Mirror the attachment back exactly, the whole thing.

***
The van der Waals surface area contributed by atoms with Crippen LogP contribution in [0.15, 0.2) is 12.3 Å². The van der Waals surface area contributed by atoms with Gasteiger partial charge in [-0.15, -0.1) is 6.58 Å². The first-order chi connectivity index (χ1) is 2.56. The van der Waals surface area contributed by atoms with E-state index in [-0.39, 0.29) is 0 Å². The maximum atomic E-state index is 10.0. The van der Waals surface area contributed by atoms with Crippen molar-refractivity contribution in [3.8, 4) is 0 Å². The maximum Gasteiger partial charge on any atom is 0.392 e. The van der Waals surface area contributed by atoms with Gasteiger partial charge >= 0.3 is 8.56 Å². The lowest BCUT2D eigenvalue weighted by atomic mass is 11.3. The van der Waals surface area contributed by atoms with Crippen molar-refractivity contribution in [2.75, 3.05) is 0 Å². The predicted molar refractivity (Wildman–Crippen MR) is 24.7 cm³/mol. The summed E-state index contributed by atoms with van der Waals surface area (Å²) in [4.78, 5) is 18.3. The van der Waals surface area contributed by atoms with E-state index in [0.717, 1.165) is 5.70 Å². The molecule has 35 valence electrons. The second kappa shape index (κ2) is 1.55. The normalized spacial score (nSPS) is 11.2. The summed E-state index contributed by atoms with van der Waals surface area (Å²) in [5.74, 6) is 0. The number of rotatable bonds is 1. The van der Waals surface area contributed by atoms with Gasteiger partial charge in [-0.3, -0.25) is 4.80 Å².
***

The van der Waals surface area contributed by atoms with Crippen LogP contribution in [0.15, 0.2) is 12.3 Å². The van der Waals surface area contributed by atoms with Gasteiger partial charge in [-0.15, -0.1) is 6.58 Å². The first-order chi connectivity index (χ1) is 2.56. The van der Waals surface area contributed by atoms with E-state index in [-0.39, 0.29) is 0 Å². The maximum atomic E-state index is 10.0. The van der Waals surface area contributed by atoms with Crippen molar-refractivity contribution in [3.8, 4) is 0 Å². The maximum Gasteiger partial charge on any atom is 0.392 e. The van der Waals surface area contributed by atoms with Gasteiger partial charge >= 0.3 is 8.56 Å². The lowest BCUT2D eigenvalue weighted by atomic mass is 11.3. The van der Waals surface area contributed by atoms with Crippen molar-refractivity contribution in [2.75, 3.05) is 0 Å². The predicted molar refractivity (Wildman–Crippen MR) is 24.7 cm³/mol. The summed E-state index contributed by atoms with van der Waals surface area (Å²) in [4.78, 5) is 18.3. The van der Waals surface area contributed by atoms with E-state index in [0.717, 1.165) is 5.70 Å². The molecule has 35 valence electrons. The second kappa shape index (κ2) is 1.55. The normalized spacial score (nSPS) is 11.2. The summed E-state index contributed by atoms with van der Waals surface area (Å²) in [5.74, 6) is 0. The number of rotatable bonds is 1. The van der Waals surface area contributed by atoms with Gasteiger partial charge in [-0.3, -0.25) is 4.80 Å².